"The best screening tool is the one you're willing to get," says Dr. James East, a gastroenterologist at Mayo Clinic Healthcare in London. "There's no point in being set up for a colonoscopy if you're not willing to come for it. And there are a wide range of options now for bowel cancer screening — all of which provide substantial protection against bowel cancer."
Screening test options for colorectal cancer include:
While effective screening tools exist, research using artificial intelligence (AI) to develop better techniques to detect polyps is hoping to improve screening even further.
"I think the role of AI in endoscopy is huge. And it's it's coming to clinical care," says Dr. East. "This is really translating facial recognition technology, but instead of recognizing faces, the AI recognizes polyps at an astonishing rate during a live colonoscopy. This is really a game changer for us."
On the Mayo Clinic Q&A podcast, Dr. East discusses advances in colorectal cancer screening.
Changing COVID-19 recommendations means the science is working
October 20, 2021
As continuing research guides medical recommendations, it seems that there are COVID-19 updates released daily. These recommendations cover a range of topics, including whether COVID-19 booster vaccinations are necessary to whether COVID-19 vaccines can be mixed and matched.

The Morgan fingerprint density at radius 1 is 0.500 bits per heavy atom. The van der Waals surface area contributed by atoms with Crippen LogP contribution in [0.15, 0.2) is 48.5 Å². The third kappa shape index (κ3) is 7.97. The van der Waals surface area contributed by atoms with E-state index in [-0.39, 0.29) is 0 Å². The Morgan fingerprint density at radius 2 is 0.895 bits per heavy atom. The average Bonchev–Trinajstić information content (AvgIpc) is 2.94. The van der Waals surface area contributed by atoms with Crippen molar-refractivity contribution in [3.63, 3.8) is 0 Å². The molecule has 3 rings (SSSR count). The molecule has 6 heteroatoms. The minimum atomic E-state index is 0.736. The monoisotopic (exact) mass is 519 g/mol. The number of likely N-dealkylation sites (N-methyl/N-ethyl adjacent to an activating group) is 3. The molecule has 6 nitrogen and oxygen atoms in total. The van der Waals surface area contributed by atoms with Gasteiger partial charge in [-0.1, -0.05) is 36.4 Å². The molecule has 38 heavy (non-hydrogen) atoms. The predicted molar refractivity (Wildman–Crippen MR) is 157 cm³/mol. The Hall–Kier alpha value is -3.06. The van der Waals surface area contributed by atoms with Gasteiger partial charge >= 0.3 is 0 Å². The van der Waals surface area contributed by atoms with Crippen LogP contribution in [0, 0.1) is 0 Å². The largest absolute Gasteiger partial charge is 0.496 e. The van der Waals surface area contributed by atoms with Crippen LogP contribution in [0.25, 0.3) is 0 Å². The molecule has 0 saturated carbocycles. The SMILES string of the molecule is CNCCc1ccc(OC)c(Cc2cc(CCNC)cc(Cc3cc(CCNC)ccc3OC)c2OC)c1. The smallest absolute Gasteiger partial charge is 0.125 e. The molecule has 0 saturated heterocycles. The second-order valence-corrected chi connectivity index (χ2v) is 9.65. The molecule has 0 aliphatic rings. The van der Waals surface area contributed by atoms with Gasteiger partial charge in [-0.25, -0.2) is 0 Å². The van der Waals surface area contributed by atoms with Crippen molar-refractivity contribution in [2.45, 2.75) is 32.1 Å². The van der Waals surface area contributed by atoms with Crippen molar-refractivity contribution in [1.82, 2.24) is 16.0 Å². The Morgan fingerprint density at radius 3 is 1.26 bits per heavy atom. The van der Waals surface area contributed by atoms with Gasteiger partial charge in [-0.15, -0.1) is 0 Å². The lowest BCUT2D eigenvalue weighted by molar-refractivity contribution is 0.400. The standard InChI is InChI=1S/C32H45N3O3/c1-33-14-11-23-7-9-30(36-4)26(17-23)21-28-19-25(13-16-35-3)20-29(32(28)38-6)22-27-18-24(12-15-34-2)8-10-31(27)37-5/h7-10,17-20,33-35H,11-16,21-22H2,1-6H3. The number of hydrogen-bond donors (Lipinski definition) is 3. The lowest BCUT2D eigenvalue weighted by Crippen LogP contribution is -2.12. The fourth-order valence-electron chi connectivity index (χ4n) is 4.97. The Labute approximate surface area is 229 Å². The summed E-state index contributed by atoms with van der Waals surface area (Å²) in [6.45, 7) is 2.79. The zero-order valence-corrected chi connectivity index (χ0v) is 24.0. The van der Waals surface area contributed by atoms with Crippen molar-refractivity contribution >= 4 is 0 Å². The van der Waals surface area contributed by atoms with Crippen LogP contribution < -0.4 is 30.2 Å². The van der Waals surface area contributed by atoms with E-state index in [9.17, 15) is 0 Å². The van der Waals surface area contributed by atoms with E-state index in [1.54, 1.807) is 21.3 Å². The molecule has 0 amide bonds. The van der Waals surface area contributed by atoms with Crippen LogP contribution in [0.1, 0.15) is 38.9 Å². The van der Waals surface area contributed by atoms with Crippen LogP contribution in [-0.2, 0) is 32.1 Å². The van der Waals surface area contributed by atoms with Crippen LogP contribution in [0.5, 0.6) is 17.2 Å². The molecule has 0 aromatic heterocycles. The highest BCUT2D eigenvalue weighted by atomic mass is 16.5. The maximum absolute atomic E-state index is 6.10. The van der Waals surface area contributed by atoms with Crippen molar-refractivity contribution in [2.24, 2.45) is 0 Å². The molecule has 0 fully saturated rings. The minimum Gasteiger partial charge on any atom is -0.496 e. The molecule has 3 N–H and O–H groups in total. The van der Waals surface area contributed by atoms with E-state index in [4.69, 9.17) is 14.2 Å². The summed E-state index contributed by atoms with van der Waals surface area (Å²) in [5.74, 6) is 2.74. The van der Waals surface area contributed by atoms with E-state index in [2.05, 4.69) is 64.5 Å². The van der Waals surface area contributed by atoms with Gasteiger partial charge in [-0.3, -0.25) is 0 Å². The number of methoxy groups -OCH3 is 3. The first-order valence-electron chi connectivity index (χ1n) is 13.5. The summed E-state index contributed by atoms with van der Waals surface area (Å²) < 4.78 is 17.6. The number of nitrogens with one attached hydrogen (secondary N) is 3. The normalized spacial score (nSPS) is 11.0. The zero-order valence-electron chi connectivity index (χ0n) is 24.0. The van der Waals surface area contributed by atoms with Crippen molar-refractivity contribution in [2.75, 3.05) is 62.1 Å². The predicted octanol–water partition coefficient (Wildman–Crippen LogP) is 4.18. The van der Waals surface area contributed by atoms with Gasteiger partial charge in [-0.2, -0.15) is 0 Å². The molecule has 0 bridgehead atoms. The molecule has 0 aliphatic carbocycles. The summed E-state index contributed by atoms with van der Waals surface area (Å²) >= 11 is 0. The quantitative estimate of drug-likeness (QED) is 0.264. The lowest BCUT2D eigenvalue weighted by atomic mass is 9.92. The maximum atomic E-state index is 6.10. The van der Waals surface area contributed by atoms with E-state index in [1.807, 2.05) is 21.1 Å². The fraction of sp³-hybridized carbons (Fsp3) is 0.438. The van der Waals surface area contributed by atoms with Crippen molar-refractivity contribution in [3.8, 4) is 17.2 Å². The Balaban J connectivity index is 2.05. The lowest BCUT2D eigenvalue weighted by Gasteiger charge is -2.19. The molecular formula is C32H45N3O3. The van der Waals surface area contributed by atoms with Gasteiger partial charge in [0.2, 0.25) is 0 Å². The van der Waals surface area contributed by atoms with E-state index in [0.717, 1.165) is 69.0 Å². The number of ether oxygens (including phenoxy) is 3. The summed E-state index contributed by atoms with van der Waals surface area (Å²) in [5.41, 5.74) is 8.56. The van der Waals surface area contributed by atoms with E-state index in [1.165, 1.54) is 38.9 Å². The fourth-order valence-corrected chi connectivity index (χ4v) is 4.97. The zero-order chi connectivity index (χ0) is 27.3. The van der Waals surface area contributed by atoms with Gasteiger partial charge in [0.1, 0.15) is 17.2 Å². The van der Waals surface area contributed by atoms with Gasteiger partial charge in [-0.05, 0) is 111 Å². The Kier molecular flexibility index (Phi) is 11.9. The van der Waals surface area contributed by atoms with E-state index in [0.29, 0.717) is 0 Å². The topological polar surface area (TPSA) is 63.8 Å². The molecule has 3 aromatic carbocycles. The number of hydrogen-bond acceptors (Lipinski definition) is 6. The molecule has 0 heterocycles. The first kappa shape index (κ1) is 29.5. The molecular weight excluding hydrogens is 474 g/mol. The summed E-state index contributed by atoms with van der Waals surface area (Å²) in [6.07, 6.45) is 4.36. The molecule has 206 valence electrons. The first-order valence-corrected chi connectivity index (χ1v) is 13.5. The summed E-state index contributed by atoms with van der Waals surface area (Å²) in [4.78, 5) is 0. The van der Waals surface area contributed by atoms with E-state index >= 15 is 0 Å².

"The fact that recommendations are changing is not evidence people don't know what they're doing," says Dr. Gregory Poland, head of Mayo Clinic's Vaccine Research Group. "It's evidence that they do know what they're doing and are paying close attention to new data that's coming along. Then they're adjusting recommendations based on the latest data."
Dr. Poland continues to urge people to get the latest COVID-19 news from credible sources.
In this Mayo Clinic Q&A podcast, Dr. Poland walks through the recent recommendations, corrects misperceptions and answers a number of listener questions.
Systemic therapies for breast cancer
October 18, 2021
Systemic therapies are drugs that are taken orally or by IV to treat cancer. Types of systemic therapies for breast cancer include chemotherapy, hormone therapy, immunotherapy and targeted drug therapy. Which therapy is used depends on which type of breast cancer is being treated.
"The goal of systemic therapy is simply to either inhibit the growth of cancer cells or to kill them and to eradicate them from the body," says Dr. Matthew Goetz, a medical oncologist at Mayo Clinic. Dr. Goetz is also co-leader of the Mayo Clinic Cancer Center Women’s Cancer Program.